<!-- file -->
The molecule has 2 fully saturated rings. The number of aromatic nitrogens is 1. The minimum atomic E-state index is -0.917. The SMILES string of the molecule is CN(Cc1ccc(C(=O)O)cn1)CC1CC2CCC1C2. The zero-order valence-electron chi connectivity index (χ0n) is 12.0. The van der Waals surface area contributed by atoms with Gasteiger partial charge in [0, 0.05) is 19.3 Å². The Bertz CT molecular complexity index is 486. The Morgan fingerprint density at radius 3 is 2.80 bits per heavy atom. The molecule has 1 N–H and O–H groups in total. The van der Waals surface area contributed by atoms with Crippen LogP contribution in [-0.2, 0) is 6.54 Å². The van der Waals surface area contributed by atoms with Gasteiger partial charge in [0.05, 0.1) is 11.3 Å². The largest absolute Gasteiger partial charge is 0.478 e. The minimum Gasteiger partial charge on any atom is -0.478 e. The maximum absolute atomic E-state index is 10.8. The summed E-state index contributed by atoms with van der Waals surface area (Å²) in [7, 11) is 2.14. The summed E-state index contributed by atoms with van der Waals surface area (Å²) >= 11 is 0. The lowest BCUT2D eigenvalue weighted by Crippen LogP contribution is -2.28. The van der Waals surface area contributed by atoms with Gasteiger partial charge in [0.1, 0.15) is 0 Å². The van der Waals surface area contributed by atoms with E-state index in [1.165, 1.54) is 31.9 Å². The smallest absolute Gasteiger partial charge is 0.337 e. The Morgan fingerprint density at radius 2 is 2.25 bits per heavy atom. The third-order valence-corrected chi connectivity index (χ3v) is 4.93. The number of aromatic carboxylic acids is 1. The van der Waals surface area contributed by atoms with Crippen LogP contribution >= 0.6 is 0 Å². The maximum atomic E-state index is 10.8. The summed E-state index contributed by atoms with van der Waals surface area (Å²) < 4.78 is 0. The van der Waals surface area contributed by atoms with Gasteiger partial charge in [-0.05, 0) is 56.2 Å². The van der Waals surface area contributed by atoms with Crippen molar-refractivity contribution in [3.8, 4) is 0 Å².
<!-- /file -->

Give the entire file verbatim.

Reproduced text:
The molecule has 2 fully saturated rings. The number of aromatic nitrogens is 1. The minimum atomic E-state index is -0.917. The SMILES string of the molecule is CN(Cc1ccc(C(=O)O)cn1)CC1CC2CCC1C2. The zero-order valence-electron chi connectivity index (χ0n) is 12.0. The van der Waals surface area contributed by atoms with Gasteiger partial charge in [0, 0.05) is 19.3 Å². The Bertz CT molecular complexity index is 486. The Morgan fingerprint density at radius 3 is 2.80 bits per heavy atom. The molecule has 1 N–H and O–H groups in total. The van der Waals surface area contributed by atoms with Crippen LogP contribution in [-0.2, 0) is 6.54 Å². The van der Waals surface area contributed by atoms with Gasteiger partial charge in [0.05, 0.1) is 11.3 Å². The largest absolute Gasteiger partial charge is 0.478 e. The minimum Gasteiger partial charge on any atom is -0.478 e. The maximum absolute atomic E-state index is 10.8. The summed E-state index contributed by atoms with van der Waals surface area (Å²) in [7, 11) is 2.14. The summed E-state index contributed by atoms with van der Waals surface area (Å²) >= 11 is 0. The lowest BCUT2D eigenvalue weighted by Crippen LogP contribution is -2.28. The van der Waals surface area contributed by atoms with Gasteiger partial charge in [0.1, 0.15) is 0 Å². The van der Waals surface area contributed by atoms with E-state index in [1.165, 1.54) is 31.9 Å². The smallest absolute Gasteiger partial charge is 0.337 e. The Morgan fingerprint density at radius 2 is 2.25 bits per heavy atom. The third-order valence-corrected chi connectivity index (χ3v) is 4.93. The number of aromatic carboxylic acids is 1. The van der Waals surface area contributed by atoms with Crippen LogP contribution >= 0.6 is 0 Å². The maximum atomic E-state index is 10.8. The summed E-state index contributed by atoms with van der Waals surface area (Å²) < 4.78 is 0. The van der Waals surface area contributed by atoms with Gasteiger partial charge in [-0.05, 0) is 56.2 Å². The van der Waals surface area contributed by atoms with Crippen molar-refractivity contribution in [3.8, 4) is 0 Å².